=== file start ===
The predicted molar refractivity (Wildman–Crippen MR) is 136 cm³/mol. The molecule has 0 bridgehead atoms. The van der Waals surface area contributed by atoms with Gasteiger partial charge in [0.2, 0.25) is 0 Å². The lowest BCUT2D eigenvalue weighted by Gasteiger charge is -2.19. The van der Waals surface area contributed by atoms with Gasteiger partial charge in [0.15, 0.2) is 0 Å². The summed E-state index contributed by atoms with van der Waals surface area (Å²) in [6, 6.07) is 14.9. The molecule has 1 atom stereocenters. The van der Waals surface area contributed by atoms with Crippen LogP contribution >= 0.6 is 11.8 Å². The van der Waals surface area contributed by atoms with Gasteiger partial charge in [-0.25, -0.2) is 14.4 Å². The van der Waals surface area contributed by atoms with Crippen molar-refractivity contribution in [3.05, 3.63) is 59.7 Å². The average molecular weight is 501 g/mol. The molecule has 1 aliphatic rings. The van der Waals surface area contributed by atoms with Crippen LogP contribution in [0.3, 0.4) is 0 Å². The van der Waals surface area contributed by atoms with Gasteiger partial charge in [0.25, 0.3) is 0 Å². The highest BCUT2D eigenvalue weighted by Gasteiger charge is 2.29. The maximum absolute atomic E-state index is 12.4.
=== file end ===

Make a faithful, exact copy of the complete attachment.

The predicted molar refractivity (Wildman–Crippen MR) is 136 cm³/mol. The molecule has 0 bridgehead atoms. The van der Waals surface area contributed by atoms with Gasteiger partial charge in [0.2, 0.25) is 0 Å². The lowest BCUT2D eigenvalue weighted by Gasteiger charge is -2.19. The van der Waals surface area contributed by atoms with Gasteiger partial charge in [0.15, 0.2) is 0 Å². The summed E-state index contributed by atoms with van der Waals surface area (Å²) in [6, 6.07) is 14.9. The molecule has 1 atom stereocenters. The van der Waals surface area contributed by atoms with Crippen LogP contribution >= 0.6 is 11.8 Å². The van der Waals surface area contributed by atoms with Gasteiger partial charge in [-0.25, -0.2) is 14.4 Å². The van der Waals surface area contributed by atoms with Crippen molar-refractivity contribution in [3.05, 3.63) is 59.7 Å². The average molecular weight is 501 g/mol. The molecule has 1 aliphatic rings. The van der Waals surface area contributed by atoms with Crippen LogP contribution in [0.3, 0.4) is 0 Å². The van der Waals surface area contributed by atoms with Gasteiger partial charge in [0.25, 0.3) is 0 Å². The highest BCUT2D eigenvalue weighted by Gasteiger charge is 2.29. The maximum absolute atomic E-state index is 12.4.